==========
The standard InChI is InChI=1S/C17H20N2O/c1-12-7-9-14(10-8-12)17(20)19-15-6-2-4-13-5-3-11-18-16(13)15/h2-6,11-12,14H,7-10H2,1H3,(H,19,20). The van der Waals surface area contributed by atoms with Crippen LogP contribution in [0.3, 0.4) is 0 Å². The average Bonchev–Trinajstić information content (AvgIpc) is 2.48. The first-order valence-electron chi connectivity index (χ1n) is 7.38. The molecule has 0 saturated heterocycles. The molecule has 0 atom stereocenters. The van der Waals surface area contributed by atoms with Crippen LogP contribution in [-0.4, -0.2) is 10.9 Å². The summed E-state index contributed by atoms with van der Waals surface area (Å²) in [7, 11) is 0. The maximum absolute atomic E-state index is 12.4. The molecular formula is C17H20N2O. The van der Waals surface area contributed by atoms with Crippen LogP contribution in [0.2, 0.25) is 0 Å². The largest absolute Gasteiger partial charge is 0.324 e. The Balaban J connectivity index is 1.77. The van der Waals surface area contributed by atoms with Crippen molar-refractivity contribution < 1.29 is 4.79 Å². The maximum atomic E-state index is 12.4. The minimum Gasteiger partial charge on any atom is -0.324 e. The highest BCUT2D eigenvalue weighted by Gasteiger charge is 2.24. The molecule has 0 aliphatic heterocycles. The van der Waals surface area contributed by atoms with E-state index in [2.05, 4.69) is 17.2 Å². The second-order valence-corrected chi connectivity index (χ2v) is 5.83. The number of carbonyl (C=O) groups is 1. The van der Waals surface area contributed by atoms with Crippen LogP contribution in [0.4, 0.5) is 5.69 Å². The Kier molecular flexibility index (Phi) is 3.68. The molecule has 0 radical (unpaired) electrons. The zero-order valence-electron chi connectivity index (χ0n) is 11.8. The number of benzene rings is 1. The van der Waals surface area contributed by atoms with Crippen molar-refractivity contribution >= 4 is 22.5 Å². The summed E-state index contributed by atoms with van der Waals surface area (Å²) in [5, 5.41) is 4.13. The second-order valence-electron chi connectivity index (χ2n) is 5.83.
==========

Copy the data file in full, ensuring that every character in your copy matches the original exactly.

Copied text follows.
The standard InChI is InChI=1S/C17H20N2O/c1-12-7-9-14(10-8-12)17(20)19-15-6-2-4-13-5-3-11-18-16(13)15/h2-6,11-12,14H,7-10H2,1H3,(H,19,20). The van der Waals surface area contributed by atoms with Crippen LogP contribution in [0.3, 0.4) is 0 Å². The average Bonchev–Trinajstić information content (AvgIpc) is 2.48. The first-order valence-electron chi connectivity index (χ1n) is 7.38. The molecule has 0 saturated heterocycles. The molecule has 0 atom stereocenters. The van der Waals surface area contributed by atoms with Crippen LogP contribution in [-0.4, -0.2) is 10.9 Å². The summed E-state index contributed by atoms with van der Waals surface area (Å²) in [7, 11) is 0. The maximum absolute atomic E-state index is 12.4. The molecular formula is C17H20N2O. The van der Waals surface area contributed by atoms with Crippen LogP contribution in [0.2, 0.25) is 0 Å². The largest absolute Gasteiger partial charge is 0.324 e. The Balaban J connectivity index is 1.77. The van der Waals surface area contributed by atoms with Crippen molar-refractivity contribution < 1.29 is 4.79 Å². The maximum atomic E-state index is 12.4. The minimum Gasteiger partial charge on any atom is -0.324 e. The highest BCUT2D eigenvalue weighted by Gasteiger charge is 2.24. The molecule has 0 aliphatic heterocycles. The van der Waals surface area contributed by atoms with E-state index in [2.05, 4.69) is 17.2 Å². The second-order valence-corrected chi connectivity index (χ2v) is 5.83. The number of carbonyl (C=O) groups is 1. The van der Waals surface area contributed by atoms with Crippen LogP contribution in [0.4, 0.5) is 5.69 Å². The Kier molecular flexibility index (Phi) is 3.68. The molecule has 0 radical (unpaired) electrons. The zero-order valence-electron chi connectivity index (χ0n) is 11.8. The number of benzene rings is 1. The van der Waals surface area contributed by atoms with Crippen molar-refractivity contribution >= 4 is 22.5 Å². The summed E-state index contributed by atoms with van der Waals surface area (Å²) in [5, 5.41) is 4.13. The second-order valence-electron chi connectivity index (χ2n) is 5.83.